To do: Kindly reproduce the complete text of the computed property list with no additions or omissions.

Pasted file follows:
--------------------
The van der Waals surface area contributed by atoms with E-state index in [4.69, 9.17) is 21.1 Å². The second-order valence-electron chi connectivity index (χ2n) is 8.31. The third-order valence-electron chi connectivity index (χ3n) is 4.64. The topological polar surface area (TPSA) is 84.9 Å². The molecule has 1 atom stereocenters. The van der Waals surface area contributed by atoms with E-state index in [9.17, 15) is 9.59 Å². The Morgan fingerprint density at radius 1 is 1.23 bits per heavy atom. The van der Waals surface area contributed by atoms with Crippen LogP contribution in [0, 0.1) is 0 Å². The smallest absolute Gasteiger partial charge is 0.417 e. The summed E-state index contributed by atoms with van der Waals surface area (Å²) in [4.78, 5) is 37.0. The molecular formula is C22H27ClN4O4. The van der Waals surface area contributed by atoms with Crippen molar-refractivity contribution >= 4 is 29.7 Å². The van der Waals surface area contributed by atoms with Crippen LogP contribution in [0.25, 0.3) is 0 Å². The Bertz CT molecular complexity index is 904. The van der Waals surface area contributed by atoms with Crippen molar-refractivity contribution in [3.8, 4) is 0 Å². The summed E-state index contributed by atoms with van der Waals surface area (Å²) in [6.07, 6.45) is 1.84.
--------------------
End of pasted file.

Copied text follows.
The van der Waals surface area contributed by atoms with E-state index in [4.69, 9.17) is 21.1 Å². The second-order valence-electron chi connectivity index (χ2n) is 8.31. The third-order valence-electron chi connectivity index (χ3n) is 4.64. The topological polar surface area (TPSA) is 84.9 Å². The molecule has 1 atom stereocenters. The van der Waals surface area contributed by atoms with E-state index in [9.17, 15) is 9.59 Å². The Morgan fingerprint density at radius 1 is 1.23 bits per heavy atom. The van der Waals surface area contributed by atoms with Crippen LogP contribution in [0, 0.1) is 0 Å². The smallest absolute Gasteiger partial charge is 0.417 e. The summed E-state index contributed by atoms with van der Waals surface area (Å²) in [4.78, 5) is 37.0. The molecular formula is C22H27ClN4O4. The van der Waals surface area contributed by atoms with Crippen molar-refractivity contribution >= 4 is 29.7 Å². The van der Waals surface area contributed by atoms with Crippen LogP contribution in [0.25, 0.3) is 0 Å². The Bertz CT molecular complexity index is 904. The van der Waals surface area contributed by atoms with Crippen molar-refractivity contribution in [3.8, 4) is 0 Å². The summed E-state index contributed by atoms with van der Waals surface area (Å²) in [6.07, 6.45) is 1.84.